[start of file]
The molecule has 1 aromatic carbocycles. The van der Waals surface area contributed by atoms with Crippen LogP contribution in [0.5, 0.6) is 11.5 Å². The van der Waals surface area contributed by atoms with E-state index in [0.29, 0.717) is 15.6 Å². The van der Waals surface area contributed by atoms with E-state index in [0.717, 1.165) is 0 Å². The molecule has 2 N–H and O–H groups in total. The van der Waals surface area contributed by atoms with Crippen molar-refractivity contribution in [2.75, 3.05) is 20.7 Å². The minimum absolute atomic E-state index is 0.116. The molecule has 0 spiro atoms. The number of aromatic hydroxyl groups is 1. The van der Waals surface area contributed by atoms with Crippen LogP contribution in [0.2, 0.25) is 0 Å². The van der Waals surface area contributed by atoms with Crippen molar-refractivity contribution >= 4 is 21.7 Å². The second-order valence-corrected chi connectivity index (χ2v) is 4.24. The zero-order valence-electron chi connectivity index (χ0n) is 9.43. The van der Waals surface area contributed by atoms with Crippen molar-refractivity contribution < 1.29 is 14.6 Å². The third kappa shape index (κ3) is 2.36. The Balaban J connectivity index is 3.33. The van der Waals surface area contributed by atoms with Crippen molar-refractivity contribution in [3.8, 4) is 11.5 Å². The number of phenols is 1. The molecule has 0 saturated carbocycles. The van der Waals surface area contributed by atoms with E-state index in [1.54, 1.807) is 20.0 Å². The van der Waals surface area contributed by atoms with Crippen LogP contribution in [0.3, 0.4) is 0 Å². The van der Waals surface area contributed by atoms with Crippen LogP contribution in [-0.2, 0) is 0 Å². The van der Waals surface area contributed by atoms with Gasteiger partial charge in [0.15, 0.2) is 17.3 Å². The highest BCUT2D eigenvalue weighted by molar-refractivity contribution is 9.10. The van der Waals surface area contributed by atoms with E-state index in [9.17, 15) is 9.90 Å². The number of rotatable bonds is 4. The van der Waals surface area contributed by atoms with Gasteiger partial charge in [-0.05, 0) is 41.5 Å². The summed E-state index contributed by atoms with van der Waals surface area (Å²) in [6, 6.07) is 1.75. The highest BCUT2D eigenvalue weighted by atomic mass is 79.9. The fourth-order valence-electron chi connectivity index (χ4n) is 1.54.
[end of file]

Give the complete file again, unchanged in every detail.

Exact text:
The molecule has 1 aromatic carbocycles. The van der Waals surface area contributed by atoms with Crippen LogP contribution in [0.5, 0.6) is 11.5 Å². The van der Waals surface area contributed by atoms with E-state index in [0.29, 0.717) is 15.6 Å². The van der Waals surface area contributed by atoms with E-state index in [0.717, 1.165) is 0 Å². The molecule has 2 N–H and O–H groups in total. The van der Waals surface area contributed by atoms with Crippen molar-refractivity contribution in [2.75, 3.05) is 20.7 Å². The minimum absolute atomic E-state index is 0.116. The molecule has 0 spiro atoms. The number of aromatic hydroxyl groups is 1. The van der Waals surface area contributed by atoms with Crippen LogP contribution in [0.2, 0.25) is 0 Å². The van der Waals surface area contributed by atoms with Crippen molar-refractivity contribution >= 4 is 21.7 Å². The second-order valence-corrected chi connectivity index (χ2v) is 4.24. The zero-order valence-electron chi connectivity index (χ0n) is 9.43. The van der Waals surface area contributed by atoms with Crippen molar-refractivity contribution < 1.29 is 14.6 Å². The third kappa shape index (κ3) is 2.36. The Balaban J connectivity index is 3.33. The van der Waals surface area contributed by atoms with Crippen molar-refractivity contribution in [3.8, 4) is 11.5 Å². The number of phenols is 1. The molecule has 0 saturated carbocycles. The van der Waals surface area contributed by atoms with E-state index in [1.54, 1.807) is 20.0 Å². The van der Waals surface area contributed by atoms with Crippen LogP contribution in [0.3, 0.4) is 0 Å². The van der Waals surface area contributed by atoms with Crippen LogP contribution in [-0.2, 0) is 0 Å². The van der Waals surface area contributed by atoms with Gasteiger partial charge in [0.15, 0.2) is 17.3 Å². The highest BCUT2D eigenvalue weighted by molar-refractivity contribution is 9.10. The van der Waals surface area contributed by atoms with E-state index in [9.17, 15) is 9.90 Å². The number of rotatable bonds is 4. The van der Waals surface area contributed by atoms with Gasteiger partial charge in [-0.05, 0) is 41.5 Å². The summed E-state index contributed by atoms with van der Waals surface area (Å²) in [6, 6.07) is 1.75. The highest BCUT2D eigenvalue weighted by atomic mass is 79.9. The fourth-order valence-electron chi connectivity index (χ4n) is 1.54.